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Here’s a fascinating quote from the Baha’i teachings that has interested me for a long time. What do you make of it? Man is the supreme Talisman. Lack of a...
We are living in confusing, disturbing times. When confused or disturbed, it eases our minds to put labels on things. Somehow, categorizing and labeling helps our brain sort and make...
The biggest detriment to independence of thought is the temptation and pressure of peers to imitate others. When we fall prey to this pervasive influence, and begin to imitate the...
Have you ever wondered why God allows suffering? Theodicy – faith in the face of suffering and evil comes to mind when we consider slavery. Voltaire (1694-1778) – one...
Our societies stress superlatives and give the lion’s share of their attention to all of the best, the brightest and often the loudest. But what about the rest of us?...
When I was a small child and something made me sad, my mother used to sing me a sweet little song: Life has its Funny Little Ups and Downs. At...
With the number of people using mobile phones growing globally every day, we thought it was time to update our list of Baha’i-inspired apps currently available for download and use. This list isn’t comprehensive; there are many other apps available, and many that offer similar functions to those we’ve listed below but in different languages or tailored to different countries. Nevertheless, we hope this list of 19 Baha’i-inspired apps gives you a good idea of what’s out there for iPhone and Android users and that it proves helpful to you. We’d love to hear what apps you find useful for you personally, or in your community building endeavours!1. Baha’i Library – One Ocean 4.0
This iPhone app features 30 texts ranging from the Writings of the Bab, to recent letters from the Universal House of Justice and it allows you save quotations in categories of your making.
Having a prayer book on your device can be very handy and this app features prayers in Czech, Dutch, English, Fijian, French, German, Icelandic, Persian, Slovak and Spanish!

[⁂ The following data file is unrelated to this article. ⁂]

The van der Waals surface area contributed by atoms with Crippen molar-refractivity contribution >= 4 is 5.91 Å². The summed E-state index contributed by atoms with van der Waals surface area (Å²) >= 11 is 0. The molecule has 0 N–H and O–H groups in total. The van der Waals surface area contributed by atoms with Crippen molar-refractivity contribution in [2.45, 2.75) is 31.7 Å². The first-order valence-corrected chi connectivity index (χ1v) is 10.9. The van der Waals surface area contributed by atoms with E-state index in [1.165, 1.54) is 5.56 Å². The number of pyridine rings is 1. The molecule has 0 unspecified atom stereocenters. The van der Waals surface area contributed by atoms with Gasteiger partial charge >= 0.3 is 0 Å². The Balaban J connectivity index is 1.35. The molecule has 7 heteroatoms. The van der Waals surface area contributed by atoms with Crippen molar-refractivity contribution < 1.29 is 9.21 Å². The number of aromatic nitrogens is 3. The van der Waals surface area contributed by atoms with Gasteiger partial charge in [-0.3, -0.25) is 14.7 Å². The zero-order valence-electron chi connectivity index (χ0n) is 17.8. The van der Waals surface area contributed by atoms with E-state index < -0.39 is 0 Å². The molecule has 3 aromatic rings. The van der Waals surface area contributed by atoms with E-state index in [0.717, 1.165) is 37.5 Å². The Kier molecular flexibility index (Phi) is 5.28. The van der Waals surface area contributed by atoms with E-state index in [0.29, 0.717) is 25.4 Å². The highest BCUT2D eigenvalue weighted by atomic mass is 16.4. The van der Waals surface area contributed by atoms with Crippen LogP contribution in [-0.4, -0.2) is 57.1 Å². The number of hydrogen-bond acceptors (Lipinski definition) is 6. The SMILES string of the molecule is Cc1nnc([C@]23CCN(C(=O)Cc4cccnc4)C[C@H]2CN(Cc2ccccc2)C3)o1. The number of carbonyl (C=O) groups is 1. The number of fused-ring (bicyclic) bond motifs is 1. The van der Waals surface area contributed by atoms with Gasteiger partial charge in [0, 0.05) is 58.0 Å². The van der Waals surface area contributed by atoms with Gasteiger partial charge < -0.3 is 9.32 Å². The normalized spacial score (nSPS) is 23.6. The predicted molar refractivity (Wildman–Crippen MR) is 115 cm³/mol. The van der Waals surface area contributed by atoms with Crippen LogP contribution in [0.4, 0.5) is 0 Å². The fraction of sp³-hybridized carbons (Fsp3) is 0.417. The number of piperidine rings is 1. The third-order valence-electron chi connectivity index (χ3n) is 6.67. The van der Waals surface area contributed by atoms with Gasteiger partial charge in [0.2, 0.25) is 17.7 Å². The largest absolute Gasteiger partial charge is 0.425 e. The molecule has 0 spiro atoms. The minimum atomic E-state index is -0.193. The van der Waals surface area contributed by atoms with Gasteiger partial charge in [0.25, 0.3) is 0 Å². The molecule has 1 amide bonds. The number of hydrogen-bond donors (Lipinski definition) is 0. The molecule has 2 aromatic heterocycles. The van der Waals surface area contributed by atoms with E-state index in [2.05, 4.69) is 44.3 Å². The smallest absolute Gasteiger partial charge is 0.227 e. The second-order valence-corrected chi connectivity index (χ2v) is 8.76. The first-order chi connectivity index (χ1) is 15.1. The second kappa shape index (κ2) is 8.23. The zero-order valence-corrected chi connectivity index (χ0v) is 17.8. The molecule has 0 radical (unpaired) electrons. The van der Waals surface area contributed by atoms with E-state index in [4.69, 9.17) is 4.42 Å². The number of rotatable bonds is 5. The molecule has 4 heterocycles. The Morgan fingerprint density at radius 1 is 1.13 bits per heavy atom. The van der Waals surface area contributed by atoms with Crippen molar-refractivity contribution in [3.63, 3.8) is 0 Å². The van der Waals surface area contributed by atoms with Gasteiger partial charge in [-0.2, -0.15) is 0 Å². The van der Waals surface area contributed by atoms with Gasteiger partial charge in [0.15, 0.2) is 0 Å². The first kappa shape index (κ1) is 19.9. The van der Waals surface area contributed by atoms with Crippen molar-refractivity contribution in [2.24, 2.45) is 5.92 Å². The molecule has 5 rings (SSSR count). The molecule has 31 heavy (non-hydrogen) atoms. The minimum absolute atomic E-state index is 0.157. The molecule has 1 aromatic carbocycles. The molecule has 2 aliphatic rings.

Similar to the app described above, this iPhone app also boasts a customizable push notification reminder for saying “Allah’u’Abha” 95 times and for reciting your Obligatory Prayer, an RSS feed of stories released by the Baha’i World News Service, a compass so you can find the Qiblih, a Baha’i calendar and local sunrise and sunset times.
This great little app tells you when the next Feast or Holy Day will occur.
If you’d like to keep up-to-date with news stories released by the Baha’i World News Service, the official news source of the International Baha’i Community, then this is the app for you! Some of their recent reports of the endeavours of Baha’is around the world have included videos, audio recordings and stunning photographs.
This app is designed to help further incorporate the Baha’i (or Badi) calendar into our daily lives. Each day it’ll show you where we are in the Baha’i calendar, provides the time of sunset so you know when the new day begins, informs you of which holy days work should be suspended, and gives a daily quotation for study and mediation.
9 Quotes is designed to help you explore the Baha’i Writings. Its creators say: “if you ever take a book and open it just to read any passage your eye falls on – this app is for you.”
To assist you with your spiritual development, this app offers a list of common and essential virtues which have personal and societal implications. Each virtue is accompanied with a set of relevant quotes from the Baha’i Writings.